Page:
You file a petition requesting the Court to approve. Hopefully your question is that basic. If you are having a problem getting a Court to approve it is an indication that the settlement may not be appropriate. Of course the simple answer is hire an attorney and pay a flat fee or an hourly fee for this specific issue. I would always recommend that you have an experienced personal injury attorney review the proposed settlement to get a professional opinion concerning the settlement.
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I agree with the previous attorney. You may want to retain an attorney to determine that the settlement is fair and to prepare the infants compromise order.
You have to submit papers to the court including a recent report from a doctor. There is a filing fee.
I am a former federal and State prosecutor and have been handling criminal defense and personal injury cases for over 18 years. The above answer, and any follow up comments or emails, is for informational purposes only and not meant as legal advice.
The child has to be evaluated by a doctor. A petition needs to be filed with the court asking for permission to settle. It can be a complex matter. I agree it would be best to talk to an attorney.
Attorney answers to questions are for general purposes only and do not establish an attorney-client relationship.
I can't answer for King's County specifically, but generally, you need to file a Petition, setting forth the nature of the claim, the occurance which gave rise to the claim, the nature and extent of the injuries, whether there is any permanent effect or scar, the amount being settled for and why you think it is a good idea to settle for that amount. All of this has to be put in numbered paragraphs with a "caption" and you will have to file it either in Supreme Court or Surrogate's Court for which you will need an application for an Index nUmber and a Request for Judicial Intervention. The judge will want to meet the child when the hearing date comes up.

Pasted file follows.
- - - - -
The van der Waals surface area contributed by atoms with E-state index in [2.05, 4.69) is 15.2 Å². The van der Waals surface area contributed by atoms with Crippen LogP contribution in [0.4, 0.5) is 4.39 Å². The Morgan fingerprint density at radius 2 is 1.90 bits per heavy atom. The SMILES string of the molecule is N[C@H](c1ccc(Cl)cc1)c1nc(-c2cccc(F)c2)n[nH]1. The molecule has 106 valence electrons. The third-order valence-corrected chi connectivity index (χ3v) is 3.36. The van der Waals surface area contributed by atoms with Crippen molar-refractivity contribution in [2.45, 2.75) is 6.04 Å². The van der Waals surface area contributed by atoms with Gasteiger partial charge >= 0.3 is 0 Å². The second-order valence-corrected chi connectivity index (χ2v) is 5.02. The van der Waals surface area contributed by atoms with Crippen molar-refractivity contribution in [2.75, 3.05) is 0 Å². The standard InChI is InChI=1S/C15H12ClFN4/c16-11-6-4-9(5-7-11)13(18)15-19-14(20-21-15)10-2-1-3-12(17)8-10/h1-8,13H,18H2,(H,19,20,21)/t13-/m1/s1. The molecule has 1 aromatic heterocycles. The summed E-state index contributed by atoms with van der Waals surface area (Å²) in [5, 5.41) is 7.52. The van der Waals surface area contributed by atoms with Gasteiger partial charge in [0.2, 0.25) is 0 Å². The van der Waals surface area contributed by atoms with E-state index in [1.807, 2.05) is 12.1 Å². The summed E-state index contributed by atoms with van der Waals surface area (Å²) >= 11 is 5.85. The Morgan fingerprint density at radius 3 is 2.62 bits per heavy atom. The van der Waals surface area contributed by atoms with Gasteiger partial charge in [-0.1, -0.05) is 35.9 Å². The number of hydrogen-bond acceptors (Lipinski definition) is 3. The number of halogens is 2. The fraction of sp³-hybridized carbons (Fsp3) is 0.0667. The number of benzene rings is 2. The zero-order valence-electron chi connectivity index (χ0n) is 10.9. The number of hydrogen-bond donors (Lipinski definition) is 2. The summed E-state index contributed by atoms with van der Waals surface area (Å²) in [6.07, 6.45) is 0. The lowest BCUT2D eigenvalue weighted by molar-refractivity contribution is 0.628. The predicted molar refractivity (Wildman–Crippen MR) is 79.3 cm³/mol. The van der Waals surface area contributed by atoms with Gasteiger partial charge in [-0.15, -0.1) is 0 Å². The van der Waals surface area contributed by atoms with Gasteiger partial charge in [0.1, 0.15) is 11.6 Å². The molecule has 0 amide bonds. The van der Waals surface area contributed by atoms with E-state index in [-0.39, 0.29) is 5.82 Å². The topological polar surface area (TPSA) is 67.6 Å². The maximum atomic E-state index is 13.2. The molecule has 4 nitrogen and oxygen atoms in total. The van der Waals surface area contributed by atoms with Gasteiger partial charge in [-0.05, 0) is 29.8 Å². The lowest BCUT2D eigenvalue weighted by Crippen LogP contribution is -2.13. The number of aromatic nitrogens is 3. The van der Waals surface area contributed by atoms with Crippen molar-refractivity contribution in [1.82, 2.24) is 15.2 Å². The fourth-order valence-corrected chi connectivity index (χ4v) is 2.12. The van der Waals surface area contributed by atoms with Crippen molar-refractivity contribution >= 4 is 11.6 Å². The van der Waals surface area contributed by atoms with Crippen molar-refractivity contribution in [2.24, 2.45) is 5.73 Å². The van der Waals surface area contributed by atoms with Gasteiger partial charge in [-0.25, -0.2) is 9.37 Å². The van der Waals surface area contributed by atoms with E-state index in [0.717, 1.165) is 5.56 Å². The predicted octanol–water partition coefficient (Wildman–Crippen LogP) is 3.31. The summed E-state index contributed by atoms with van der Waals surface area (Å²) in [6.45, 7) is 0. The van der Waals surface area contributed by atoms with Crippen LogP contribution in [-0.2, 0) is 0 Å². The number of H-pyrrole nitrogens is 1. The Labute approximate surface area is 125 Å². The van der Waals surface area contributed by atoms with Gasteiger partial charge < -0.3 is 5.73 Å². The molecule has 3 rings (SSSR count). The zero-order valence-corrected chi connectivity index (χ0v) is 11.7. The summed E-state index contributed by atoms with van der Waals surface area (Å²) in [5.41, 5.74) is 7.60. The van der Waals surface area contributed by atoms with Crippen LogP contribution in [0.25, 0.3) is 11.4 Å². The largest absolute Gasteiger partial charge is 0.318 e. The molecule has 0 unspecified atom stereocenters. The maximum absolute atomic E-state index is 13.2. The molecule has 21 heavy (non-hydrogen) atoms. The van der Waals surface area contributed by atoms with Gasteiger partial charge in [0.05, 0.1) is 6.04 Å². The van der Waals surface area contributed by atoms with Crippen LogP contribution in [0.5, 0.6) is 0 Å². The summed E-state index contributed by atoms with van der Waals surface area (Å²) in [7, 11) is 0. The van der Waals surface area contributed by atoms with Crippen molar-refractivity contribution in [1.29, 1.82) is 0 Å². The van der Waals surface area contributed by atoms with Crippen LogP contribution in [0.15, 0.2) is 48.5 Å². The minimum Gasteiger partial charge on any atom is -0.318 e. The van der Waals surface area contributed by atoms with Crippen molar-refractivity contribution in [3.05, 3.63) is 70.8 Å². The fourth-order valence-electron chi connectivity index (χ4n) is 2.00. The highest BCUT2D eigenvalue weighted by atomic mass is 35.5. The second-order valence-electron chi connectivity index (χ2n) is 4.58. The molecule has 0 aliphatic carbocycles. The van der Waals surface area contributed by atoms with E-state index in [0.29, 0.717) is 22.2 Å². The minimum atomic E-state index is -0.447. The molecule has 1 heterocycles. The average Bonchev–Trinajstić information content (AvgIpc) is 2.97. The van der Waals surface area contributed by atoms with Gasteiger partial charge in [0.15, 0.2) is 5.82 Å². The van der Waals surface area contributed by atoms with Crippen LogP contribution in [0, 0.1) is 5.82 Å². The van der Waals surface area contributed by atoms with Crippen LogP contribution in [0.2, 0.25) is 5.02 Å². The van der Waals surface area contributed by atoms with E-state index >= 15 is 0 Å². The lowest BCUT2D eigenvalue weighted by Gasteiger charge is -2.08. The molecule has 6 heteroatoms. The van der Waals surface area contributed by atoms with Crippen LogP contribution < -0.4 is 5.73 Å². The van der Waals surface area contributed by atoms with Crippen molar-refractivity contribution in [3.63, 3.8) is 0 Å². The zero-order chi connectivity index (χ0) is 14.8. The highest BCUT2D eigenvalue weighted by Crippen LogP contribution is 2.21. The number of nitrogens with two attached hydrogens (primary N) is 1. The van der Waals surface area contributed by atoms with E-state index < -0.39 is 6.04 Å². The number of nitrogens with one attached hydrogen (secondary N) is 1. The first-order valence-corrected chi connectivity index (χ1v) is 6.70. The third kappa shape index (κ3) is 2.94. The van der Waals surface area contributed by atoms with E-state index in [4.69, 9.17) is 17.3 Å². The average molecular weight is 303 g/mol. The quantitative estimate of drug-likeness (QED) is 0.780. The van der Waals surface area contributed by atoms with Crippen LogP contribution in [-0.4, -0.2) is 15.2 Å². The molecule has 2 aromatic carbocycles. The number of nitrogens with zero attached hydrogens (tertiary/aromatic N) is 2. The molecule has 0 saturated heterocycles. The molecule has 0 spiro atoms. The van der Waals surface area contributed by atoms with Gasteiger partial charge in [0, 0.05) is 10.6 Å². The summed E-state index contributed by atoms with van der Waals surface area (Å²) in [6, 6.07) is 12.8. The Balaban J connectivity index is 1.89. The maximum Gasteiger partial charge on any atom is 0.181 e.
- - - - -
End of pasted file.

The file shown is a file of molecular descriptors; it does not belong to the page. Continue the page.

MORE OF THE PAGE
You really should consult competent personal injury counsel, for a number of reasons, not the least of which is the sufficiency of the settlement, which the Court will primarily focus on. The paperwork which will get you to that point, is complex, specific & well examined by the Infants' Comp Clerk. If you speak with him at Kings' Supreme, I'm sure you will get a similar response.
My colleagues are right. And the judge can still refuse to authorize the settlement if he/she is not convinced it's in the best interests of the child. Personally, I think you should have an attorney do it. The clerk's office in Brooklyn will refuse to accept a defective petition.
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